Note that the individual particles taking part in a sound wave don’t move far at all, they just oscillate to and fro, as its more a case that the wave moves out through the particles. A simple analogy is to a Mexican wave, where in a packed audience – such as those in a sports stadium – each successive column of spectators briefly stands and raises their arms before promptly sitting back down again. Even though no one person has moved from their seat, a wave signal has travelled right along the side of the stadium. In the same way, a sound wave is a disturbance spreading through space by particles which don’t individual move much; and it carries energy with it.
We characterise waves in a number of ways, the simplest of which is the wavelength, measured as the distance between two successive compressions or rarefactions. We also use the term frequency, particularly in the case of sound, to specify an exact note being heard, as it tells how densely packed the compressions or rarefactions are. For sound waves travelling at the same speed (and note that the speed of sound depends on the physical properties of the medium it travels through, such as its density and temperature), it’s how many such ‘cycles’ travel past you per second. In a wave with a short wavelength, many more cycles pass by you than would if it had a longer wavelength, so it is said to have a higher frequency. Waves with a long wavelength have a low frequency. Our ears detect sounds with a frequency between 20 to 20,000 such cycles per second. There are, of course, are many more sounds that are inaudible to us, because their frequency is much higher or lower than this range.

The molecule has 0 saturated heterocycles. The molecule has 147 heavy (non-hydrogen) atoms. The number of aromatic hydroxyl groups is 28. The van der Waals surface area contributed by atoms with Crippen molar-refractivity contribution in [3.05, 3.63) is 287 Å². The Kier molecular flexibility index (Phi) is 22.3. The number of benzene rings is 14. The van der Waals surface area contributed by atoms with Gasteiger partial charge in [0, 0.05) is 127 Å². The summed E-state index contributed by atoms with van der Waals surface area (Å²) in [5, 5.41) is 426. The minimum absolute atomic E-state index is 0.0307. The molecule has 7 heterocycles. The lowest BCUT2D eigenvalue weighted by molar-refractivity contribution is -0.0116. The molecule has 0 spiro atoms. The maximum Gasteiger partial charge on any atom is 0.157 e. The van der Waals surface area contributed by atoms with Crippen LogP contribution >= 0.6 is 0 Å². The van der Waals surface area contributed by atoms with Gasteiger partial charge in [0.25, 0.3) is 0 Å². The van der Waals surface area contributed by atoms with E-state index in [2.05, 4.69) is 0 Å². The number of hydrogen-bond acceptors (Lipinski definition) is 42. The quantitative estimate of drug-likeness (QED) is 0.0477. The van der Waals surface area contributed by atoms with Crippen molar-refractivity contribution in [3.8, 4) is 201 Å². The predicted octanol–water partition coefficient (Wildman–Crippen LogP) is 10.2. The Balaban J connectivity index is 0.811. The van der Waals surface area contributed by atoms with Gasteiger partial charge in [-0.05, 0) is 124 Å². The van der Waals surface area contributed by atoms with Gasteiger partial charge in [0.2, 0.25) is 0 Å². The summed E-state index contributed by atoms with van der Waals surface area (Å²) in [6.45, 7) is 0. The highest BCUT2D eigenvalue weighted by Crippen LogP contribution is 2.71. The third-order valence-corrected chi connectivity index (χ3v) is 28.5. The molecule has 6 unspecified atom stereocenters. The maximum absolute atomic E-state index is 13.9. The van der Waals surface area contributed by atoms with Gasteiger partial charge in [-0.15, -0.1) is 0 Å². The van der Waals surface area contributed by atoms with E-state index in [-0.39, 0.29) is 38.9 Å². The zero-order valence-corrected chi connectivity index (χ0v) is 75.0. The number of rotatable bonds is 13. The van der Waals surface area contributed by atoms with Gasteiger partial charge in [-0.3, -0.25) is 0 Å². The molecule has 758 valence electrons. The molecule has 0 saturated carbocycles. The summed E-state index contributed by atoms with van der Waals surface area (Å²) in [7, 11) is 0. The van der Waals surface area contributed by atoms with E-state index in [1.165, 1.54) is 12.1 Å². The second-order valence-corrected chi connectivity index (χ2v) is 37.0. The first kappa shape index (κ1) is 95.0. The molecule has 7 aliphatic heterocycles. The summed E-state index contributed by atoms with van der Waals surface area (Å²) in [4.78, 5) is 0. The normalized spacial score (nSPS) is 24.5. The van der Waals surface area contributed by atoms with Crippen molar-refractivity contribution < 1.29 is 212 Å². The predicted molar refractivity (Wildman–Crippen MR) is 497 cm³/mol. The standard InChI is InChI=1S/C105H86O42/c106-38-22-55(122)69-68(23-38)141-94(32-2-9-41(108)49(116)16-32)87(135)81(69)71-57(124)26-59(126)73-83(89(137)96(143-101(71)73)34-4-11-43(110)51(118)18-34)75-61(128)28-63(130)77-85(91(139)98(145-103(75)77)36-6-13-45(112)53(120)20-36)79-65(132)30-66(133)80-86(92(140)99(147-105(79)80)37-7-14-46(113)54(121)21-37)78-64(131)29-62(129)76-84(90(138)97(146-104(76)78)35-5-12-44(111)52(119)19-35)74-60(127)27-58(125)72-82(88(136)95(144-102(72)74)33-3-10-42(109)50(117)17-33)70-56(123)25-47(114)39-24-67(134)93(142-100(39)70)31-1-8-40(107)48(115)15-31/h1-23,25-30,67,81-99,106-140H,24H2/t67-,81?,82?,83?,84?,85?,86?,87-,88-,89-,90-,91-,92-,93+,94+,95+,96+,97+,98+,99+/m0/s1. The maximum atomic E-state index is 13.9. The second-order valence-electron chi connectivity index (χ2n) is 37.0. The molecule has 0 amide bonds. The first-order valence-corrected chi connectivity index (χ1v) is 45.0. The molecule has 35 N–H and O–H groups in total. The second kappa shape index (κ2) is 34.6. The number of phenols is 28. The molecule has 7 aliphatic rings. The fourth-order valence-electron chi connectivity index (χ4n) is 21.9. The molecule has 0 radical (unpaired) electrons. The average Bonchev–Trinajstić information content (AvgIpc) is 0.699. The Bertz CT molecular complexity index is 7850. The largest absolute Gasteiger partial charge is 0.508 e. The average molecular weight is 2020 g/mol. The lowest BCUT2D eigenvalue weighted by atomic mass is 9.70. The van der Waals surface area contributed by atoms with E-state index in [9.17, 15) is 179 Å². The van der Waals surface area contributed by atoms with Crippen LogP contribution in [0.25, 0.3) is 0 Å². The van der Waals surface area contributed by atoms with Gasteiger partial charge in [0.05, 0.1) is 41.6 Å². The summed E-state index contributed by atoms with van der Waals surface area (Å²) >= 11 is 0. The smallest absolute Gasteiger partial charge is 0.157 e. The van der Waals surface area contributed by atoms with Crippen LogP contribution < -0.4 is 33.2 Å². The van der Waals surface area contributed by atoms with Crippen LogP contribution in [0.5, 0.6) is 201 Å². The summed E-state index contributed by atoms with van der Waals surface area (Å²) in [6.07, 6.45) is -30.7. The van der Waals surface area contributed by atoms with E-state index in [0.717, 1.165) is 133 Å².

So every sound requires a medium to carry it. Sound does thus not travel though a vacuum; but few regions in space are a complete vacuum. There is matter lying between the stars – and even between galaxies – in space. These may not form an ‘atmosphere’ as we would obviously recognise it, as such regions are at much lower densities than we ever experience on Earth. The air molecules in this room only occupy about 1/1000 of the space – the rest is nothing – meaning the molecules are separated by about 10 times their size. Atoms of the interstellar medium are spaced at a separation more like 10 million to their size. But so long as there is some kind of atmosphere, even a very sparse one, there is a medium though which sounds waves can be carried. The subtlety is that not all notes can be transmitted.
In order for an original disturbance to produce a sound, the particles it pushes on need to travel far enough to successfully collide with more particles. If the material is densely packed, the smallest of displacements will start propagating a sound wave through the medium. But if the medium is sparsely populated, small displacements will not have any effect. The only sounds that will successfully propagate are where the wavelength of the sound is longer than the mean distance between particle collisions. So in the interstellar medium, where the particles are widely spaced, only very long wavelength / low frequency sounds can carry. Yes, in space no one can hear you scream; the wavelength of the sounds that a human produces is too short to be transmitted. But there are still sounds in space.
Whistlers on Earth and Jupiter
Credits: Don Gurnett, University of Iowa / European Space Agency / NASA VLF information at www.spaceweather.com